It's a long time since we've looked to tenured professors to guide moral thinking on anything, but this recent ASA resolution is political posturing of the worst order. Not even Mahmoud Abbas, the president of the Palestinian Authority, favors the boycott of Israeli professors, who actually teach a multicultural mix of students in their universities, including, in addition to Jews, Arabs, Palestinians, Ethiopians and exiles from despotic countries who are enjoying academic freedom for the first time.

For an organization devoted to cross-disciplinary study, the ASA boycotters might refresh their recollections with unpleasant anti-Semitic models of intellectual boycotts, such as Hitler's order against patronizing Jewish businesses in Germany in the 1930s, or the Arab League's boycott in the Middle East in 1948, when it still held high hopes of seeing the extermination of Israel.

It's particularly bizarre for academicians to single out Israel to be the most imperfect of imperfect nations, because Israelis debate with each other, with a passion that would set off a rush to the fainting couches in almost any American university, such subjects as the treatment of the settlements, prospects for peace and the two-state solution. But the ASA academics are so accustomed to listening to each other compete to scorn America and Israel that outrages across the world never intrude on their intellectual isolation.

They share their prejudices and attitudes with colleagues on smart phones and laptops made in China, which imprisons dissenting academics who speak their minds. The Palestinian Authority does not allow discussions of the Israeli-Palestinian conflict in Palestinian schools and colleges. Iran executes dissenters, Russia imprisons outspoken feminists, neither gays nor women can be hired at a university in Saudi Arabia, and dissenters are treated brutally in Cuba. There's rarely a peep from the faculty lounges about any of that.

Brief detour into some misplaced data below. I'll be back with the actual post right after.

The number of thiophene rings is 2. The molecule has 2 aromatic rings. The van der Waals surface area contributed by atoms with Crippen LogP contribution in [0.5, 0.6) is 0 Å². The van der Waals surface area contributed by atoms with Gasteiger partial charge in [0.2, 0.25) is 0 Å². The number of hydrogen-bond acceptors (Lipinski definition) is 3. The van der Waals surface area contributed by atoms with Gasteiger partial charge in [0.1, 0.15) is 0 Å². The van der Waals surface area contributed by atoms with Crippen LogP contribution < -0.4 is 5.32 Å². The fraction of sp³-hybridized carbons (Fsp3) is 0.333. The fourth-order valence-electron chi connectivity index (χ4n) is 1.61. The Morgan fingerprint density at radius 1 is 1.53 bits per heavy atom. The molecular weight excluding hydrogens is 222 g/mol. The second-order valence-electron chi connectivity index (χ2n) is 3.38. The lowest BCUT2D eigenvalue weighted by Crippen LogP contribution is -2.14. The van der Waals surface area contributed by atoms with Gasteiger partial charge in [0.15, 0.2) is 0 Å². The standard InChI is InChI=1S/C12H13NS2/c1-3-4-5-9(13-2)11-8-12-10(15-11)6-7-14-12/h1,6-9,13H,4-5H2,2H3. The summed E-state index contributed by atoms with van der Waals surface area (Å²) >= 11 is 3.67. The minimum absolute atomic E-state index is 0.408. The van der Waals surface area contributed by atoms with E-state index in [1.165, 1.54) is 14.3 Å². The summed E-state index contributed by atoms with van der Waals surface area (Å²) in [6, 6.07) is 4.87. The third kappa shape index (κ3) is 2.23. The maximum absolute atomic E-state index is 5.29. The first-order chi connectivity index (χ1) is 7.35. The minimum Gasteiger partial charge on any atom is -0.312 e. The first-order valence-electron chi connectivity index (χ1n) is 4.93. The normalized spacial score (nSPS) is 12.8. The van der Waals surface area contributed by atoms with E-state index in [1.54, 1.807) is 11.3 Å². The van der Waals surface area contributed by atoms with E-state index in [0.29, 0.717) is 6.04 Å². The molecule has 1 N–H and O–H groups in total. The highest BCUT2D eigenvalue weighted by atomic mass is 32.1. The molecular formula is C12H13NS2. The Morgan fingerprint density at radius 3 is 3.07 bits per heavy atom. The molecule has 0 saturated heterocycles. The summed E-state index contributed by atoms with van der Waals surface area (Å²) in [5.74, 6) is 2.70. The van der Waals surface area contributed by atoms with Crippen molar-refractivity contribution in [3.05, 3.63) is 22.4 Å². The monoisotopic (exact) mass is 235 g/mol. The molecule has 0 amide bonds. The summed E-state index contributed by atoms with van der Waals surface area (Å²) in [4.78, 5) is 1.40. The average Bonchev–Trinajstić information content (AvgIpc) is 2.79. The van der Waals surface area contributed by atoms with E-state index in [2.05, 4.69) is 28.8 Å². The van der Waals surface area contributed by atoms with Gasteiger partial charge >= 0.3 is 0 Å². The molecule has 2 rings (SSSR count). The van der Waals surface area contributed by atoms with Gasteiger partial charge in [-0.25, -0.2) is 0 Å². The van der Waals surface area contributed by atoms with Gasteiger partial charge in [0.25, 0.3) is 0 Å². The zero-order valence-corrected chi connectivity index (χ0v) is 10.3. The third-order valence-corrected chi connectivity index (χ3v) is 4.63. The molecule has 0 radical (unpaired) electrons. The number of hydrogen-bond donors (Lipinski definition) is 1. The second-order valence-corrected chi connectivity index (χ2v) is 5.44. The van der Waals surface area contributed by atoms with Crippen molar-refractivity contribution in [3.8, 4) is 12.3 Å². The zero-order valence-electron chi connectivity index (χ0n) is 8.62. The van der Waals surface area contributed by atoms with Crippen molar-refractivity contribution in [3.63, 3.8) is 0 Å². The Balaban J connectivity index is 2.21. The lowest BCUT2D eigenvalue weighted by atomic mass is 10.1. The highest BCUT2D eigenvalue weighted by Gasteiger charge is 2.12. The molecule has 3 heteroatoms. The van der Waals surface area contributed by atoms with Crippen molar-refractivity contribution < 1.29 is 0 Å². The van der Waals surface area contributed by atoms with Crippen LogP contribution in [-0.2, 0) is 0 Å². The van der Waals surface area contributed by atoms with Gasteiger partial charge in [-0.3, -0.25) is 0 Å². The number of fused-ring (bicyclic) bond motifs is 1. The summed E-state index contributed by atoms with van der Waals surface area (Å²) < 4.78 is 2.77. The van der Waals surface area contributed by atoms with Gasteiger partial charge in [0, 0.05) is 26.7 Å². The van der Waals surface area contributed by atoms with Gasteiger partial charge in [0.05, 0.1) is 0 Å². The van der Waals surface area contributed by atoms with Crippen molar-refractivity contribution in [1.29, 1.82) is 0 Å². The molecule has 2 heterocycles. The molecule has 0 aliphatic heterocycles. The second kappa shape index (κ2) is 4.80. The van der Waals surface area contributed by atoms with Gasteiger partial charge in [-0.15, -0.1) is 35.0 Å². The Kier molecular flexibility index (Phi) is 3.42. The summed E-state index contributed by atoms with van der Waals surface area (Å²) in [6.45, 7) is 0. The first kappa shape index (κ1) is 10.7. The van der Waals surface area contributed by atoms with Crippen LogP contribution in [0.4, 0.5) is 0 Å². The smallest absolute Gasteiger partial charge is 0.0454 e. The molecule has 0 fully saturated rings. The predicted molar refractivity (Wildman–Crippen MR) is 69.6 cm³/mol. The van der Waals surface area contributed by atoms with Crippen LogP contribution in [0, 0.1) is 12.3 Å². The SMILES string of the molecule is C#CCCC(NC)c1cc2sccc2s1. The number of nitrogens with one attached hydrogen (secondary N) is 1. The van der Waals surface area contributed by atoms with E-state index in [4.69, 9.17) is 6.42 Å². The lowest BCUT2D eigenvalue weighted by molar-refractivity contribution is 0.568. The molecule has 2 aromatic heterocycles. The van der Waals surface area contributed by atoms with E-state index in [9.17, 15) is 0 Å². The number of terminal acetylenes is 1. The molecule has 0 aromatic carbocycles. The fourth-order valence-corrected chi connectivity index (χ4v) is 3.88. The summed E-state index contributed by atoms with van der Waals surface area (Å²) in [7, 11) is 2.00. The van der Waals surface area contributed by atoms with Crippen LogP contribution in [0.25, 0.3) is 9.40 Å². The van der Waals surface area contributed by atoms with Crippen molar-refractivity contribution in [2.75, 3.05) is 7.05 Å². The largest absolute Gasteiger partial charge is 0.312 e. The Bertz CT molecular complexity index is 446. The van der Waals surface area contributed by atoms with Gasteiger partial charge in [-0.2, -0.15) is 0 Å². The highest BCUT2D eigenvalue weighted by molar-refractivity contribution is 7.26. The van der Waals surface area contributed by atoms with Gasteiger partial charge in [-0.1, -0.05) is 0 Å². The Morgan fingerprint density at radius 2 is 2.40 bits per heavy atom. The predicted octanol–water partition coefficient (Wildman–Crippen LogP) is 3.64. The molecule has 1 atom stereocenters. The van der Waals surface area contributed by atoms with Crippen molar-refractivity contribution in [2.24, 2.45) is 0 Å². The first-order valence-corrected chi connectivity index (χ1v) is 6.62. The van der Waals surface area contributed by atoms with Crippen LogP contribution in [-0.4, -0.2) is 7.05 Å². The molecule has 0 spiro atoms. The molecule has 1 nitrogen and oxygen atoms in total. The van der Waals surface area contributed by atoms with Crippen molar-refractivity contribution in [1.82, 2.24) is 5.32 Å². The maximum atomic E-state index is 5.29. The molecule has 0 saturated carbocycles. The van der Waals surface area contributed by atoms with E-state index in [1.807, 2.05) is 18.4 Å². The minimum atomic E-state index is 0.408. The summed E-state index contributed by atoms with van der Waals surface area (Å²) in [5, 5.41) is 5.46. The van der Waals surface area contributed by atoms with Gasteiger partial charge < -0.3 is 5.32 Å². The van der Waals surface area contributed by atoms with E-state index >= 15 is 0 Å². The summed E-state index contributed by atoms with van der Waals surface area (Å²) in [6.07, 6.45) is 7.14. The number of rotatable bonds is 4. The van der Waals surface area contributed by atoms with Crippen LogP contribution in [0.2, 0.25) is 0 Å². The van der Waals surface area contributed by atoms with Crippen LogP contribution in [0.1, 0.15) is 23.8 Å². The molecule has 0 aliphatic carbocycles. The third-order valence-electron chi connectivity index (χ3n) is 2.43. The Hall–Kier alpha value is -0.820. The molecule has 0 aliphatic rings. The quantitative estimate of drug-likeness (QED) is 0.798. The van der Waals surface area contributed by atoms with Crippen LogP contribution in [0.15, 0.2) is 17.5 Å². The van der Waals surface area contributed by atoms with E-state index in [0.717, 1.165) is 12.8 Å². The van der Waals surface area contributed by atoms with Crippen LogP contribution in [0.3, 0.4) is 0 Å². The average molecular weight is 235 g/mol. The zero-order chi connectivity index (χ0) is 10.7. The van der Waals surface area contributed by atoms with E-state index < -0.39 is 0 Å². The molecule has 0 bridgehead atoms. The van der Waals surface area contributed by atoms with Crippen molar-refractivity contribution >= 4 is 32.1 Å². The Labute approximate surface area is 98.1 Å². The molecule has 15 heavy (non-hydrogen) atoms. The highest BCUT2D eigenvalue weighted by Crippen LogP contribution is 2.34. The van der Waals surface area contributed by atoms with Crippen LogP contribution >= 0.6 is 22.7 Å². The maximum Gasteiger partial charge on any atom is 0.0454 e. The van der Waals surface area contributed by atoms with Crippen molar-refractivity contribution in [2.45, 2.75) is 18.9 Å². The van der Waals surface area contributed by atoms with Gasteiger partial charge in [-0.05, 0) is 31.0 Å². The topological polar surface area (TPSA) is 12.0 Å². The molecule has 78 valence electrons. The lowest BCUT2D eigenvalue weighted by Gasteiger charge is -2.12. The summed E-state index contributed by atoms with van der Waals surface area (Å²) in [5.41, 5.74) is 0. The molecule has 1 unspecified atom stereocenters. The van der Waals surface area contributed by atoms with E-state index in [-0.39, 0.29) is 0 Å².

The boycotters singled out only academic institutions in Israel, "whose universities have affirmative action programs for Palestinian students and who boast a higher level of academic freedom than almost any country in the world," writes Alan Dershowitz in Ha'aretz, the Israeli newspaper. Larry Summers, who was bounced as president of Harvard because he urged an honest discussion of why women often don't do well in math, observes that boycotts that single out Israel are "anti-Semitic in their effect, if not necessarily in their intent." Prejudice is as prejudice does.

It doesn't really matter whether anti-Semites see themselves as hating Jews; it's how they manifest their prejudice and how others react that ultimately count. To their credit, many members of ASA have dissented from the boycott, along with academic institutions including the American Association of University Professors, and at least eight past presidents of the ASA, cutting across political persuasions.